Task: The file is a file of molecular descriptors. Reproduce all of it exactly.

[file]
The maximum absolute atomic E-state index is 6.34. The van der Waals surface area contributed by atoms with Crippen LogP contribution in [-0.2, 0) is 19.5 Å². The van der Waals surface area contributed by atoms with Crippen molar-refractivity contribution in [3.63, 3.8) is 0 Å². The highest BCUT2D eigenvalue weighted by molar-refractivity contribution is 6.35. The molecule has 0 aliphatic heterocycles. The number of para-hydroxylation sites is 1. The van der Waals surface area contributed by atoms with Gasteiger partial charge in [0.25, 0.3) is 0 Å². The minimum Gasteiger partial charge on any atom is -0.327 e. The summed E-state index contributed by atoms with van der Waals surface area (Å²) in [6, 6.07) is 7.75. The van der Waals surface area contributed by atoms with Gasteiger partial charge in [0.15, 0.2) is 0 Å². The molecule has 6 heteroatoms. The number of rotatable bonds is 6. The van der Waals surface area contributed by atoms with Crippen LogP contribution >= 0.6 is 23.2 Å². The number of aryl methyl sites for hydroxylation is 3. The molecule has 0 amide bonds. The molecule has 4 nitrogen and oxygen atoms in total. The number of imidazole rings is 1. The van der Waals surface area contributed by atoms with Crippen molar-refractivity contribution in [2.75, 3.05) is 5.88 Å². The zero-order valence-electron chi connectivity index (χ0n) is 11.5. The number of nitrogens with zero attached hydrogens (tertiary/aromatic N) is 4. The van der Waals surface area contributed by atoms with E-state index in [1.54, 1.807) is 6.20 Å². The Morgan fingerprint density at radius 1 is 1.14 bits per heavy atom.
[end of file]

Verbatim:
The maximum absolute atomic E-state index is 6.34. The van der Waals surface area contributed by atoms with Crippen LogP contribution in [-0.2, 0) is 19.5 Å². The van der Waals surface area contributed by atoms with Crippen molar-refractivity contribution in [3.63, 3.8) is 0 Å². The highest BCUT2D eigenvalue weighted by molar-refractivity contribution is 6.35. The molecule has 0 aliphatic heterocycles. The number of para-hydroxylation sites is 1. The van der Waals surface area contributed by atoms with Gasteiger partial charge in [0.25, 0.3) is 0 Å². The minimum Gasteiger partial charge on any atom is -0.327 e. The summed E-state index contributed by atoms with van der Waals surface area (Å²) in [6, 6.07) is 7.75. The van der Waals surface area contributed by atoms with Gasteiger partial charge in [0.15, 0.2) is 0 Å². The molecule has 6 heteroatoms. The number of rotatable bonds is 6. The van der Waals surface area contributed by atoms with Crippen LogP contribution >= 0.6 is 23.2 Å². The number of aryl methyl sites for hydroxylation is 3. The molecule has 0 amide bonds. The molecule has 4 nitrogen and oxygen atoms in total. The number of imidazole rings is 1. The van der Waals surface area contributed by atoms with Crippen molar-refractivity contribution in [2.75, 3.05) is 5.88 Å². The zero-order valence-electron chi connectivity index (χ0n) is 11.5. The number of nitrogens with zero attached hydrogens (tertiary/aromatic N) is 4. The van der Waals surface area contributed by atoms with E-state index in [1.54, 1.807) is 6.20 Å². The Morgan fingerprint density at radius 1 is 1.14 bits per heavy atom.